I've mentioned before that I am a fan of documentary films and that when I struggle with sleep, the collection of them that I have amassed keeps me company through the night. We recently got a new satellite -- ok, it's an additional two satellites to the one we already had -- to make it possible for Ali to receive the programming from a plethora of Arabic language channels now available. One of the benefits of this new service is that it picks up the signal from PBS stations across the country and for someone who watches documentaries like I do, this bonus makes the fact that our roof now looks like an alien communication center much easier to accept.

Although a little better than a few weeks ago, my sleeping habits still resemble those of a cat for the most part. Still, I've been more functional and better able to face the world with the recent addition of a couple more hours of shut-eye during the night. That is, until last Friday. It had been a long day at the business, which meant that a nap was out of the question. Ali kept insisting that I just put the work aside and sleep for at least an hour, but I was hoping that the sheer exhaustion would help me to stay asleep through the night and refused. One of these days I'll learn to listen to my husband's concerns instead of fighting against the tide of the inevitable. Long story short, I fell asleep before 8, woke up shortly after 10, and could not go back to sleep to save my soul. It's at times like these when I rely on documentaries.

One of the many PBS stations on our new service was showing an episode of American Experience called "The Trials of J. Robert Oppenheimer" at 2 a.m., so I flipped to it and settled in for an educationally entertaining diversion. The story of this once heroic figure's fall from grace so fascinated me that I googled his name to learn more. When I discovered that Robert's brother, Frank, also a physicist, had sold a Van Gogh painting he inherited from his mother and bought a cattle ranch in Pagosa Springs, Colorado to escape McCarthyism, my heart fluttered. But when I read that Frank Oppenheimer had taught at the town's high school, the excitement that caused the flutter quickly grew to a heart stopping event. Pagosa Springs is my dad's hometown, the place where my family trekked every summer of my youth! Even better -- Frank Oppenheimer was teaching at Pagosa Springs High School while my dad was still a student there!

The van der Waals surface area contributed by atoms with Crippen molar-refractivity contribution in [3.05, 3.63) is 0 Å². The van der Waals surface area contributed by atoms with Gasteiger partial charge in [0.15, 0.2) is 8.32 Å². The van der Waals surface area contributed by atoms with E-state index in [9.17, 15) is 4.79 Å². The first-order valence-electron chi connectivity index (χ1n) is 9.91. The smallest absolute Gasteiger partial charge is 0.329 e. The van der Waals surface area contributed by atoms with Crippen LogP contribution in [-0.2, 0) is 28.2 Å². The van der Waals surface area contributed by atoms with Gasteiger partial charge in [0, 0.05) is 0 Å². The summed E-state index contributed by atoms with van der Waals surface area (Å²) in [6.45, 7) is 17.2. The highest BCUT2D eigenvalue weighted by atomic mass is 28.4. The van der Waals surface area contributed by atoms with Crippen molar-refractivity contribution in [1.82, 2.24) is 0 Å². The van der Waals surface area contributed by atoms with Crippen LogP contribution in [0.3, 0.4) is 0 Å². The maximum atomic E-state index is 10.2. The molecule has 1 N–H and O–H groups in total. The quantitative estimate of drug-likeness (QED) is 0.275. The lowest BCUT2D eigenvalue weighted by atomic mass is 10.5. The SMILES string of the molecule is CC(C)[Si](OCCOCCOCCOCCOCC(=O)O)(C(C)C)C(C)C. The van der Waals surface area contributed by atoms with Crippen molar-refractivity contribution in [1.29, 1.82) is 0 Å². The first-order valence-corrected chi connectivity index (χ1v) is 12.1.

At 2:47 a.m., I sent my father an excited email. Pagosa Springs, before the influx of displaced Californians began arriving and changing its entire atmosphere in the 80's, was Mayberry in Colorado. The town was small enough that everyone really did know everyone else. So I send my dad an email asking if he knew Frank Oppenheimer. Much to my delight, he responded (several hours later because he does sleep at night, LOL) that not only did he know Frank, but that Frank's daughter, Judy, was in the same high school class as he and that Frank had been his science teacher! (This 1957 address to the Pagosa Springs High School PTA establishes the motivations and objections that became the foundation of Frank Oppenheimer's Exploratorium several years later.) A follow-up phone call with my dad revealed that the townspeople knew about the communism charge and the McCarthy hearings against the Oppenheimer brothers, but he said that as far as everyone in Pagosa knew, Frank had not been a Communist. According to Dad, Judy Oppenheimer was the "ugliest girl at school" and often the butt of jokes as a result; however, she was very, very good at math and science and was the person Dad turned to when he needed help with his math homework. When I asked if the Oppenheimers still lived in Pagosa, dad said that the family just kind of "disappeared" and that he didn't know where they went.

Oh, the connections we make in this increasingly small world in which we live. My dad's high school science teacher was none other than the founder of the Exploratorium! How cool is that? Even better, look at what I discovered by watching a documentary at 2 o'clock in the morning!
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2 Responses
  1. Minta Says:

    That's amazing what a small world it truly is! I love stories like this one.

  2. Carleen Says:

    Hi, and thanks for stopping by! 'Tis true that our world gets smaller and smaller with each new communication gadget invented and then marketed to the masses, but I must admit that I love it. :) Even more, I adore discovering connections like this one.

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